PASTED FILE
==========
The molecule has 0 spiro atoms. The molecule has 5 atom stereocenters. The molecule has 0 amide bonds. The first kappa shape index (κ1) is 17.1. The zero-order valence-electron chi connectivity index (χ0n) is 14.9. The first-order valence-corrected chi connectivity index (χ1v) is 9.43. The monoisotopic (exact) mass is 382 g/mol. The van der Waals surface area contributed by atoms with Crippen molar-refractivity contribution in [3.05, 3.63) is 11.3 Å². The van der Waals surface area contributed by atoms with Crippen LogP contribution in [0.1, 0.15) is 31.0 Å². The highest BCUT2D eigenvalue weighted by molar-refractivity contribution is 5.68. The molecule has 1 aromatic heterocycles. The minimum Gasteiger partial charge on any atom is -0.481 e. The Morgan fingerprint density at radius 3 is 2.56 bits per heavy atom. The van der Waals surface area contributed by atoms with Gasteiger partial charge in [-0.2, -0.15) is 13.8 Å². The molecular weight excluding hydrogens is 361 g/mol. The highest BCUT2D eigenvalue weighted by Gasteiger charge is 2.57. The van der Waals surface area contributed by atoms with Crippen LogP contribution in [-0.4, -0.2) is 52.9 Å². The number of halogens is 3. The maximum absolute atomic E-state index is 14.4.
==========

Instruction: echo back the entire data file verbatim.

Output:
The molecule has 0 spiro atoms. The molecule has 5 atom stereocenters. The molecule has 0 amide bonds. The first kappa shape index (κ1) is 17.1. The zero-order valence-electron chi connectivity index (χ0n) is 14.9. The first-order valence-corrected chi connectivity index (χ1v) is 9.43. The monoisotopic (exact) mass is 382 g/mol. The van der Waals surface area contributed by atoms with Crippen molar-refractivity contribution in [3.05, 3.63) is 11.3 Å². The van der Waals surface area contributed by atoms with Crippen LogP contribution in [0.1, 0.15) is 31.0 Å². The highest BCUT2D eigenvalue weighted by molar-refractivity contribution is 5.68. The molecule has 1 aromatic heterocycles. The minimum Gasteiger partial charge on any atom is -0.481 e. The Morgan fingerprint density at radius 3 is 2.56 bits per heavy atom. The van der Waals surface area contributed by atoms with Gasteiger partial charge in [-0.2, -0.15) is 13.8 Å². The molecular weight excluding hydrogens is 361 g/mol. The highest BCUT2D eigenvalue weighted by Gasteiger charge is 2.57. The van der Waals surface area contributed by atoms with Crippen LogP contribution in [-0.4, -0.2) is 52.9 Å². The number of halogens is 3. The maximum absolute atomic E-state index is 14.4.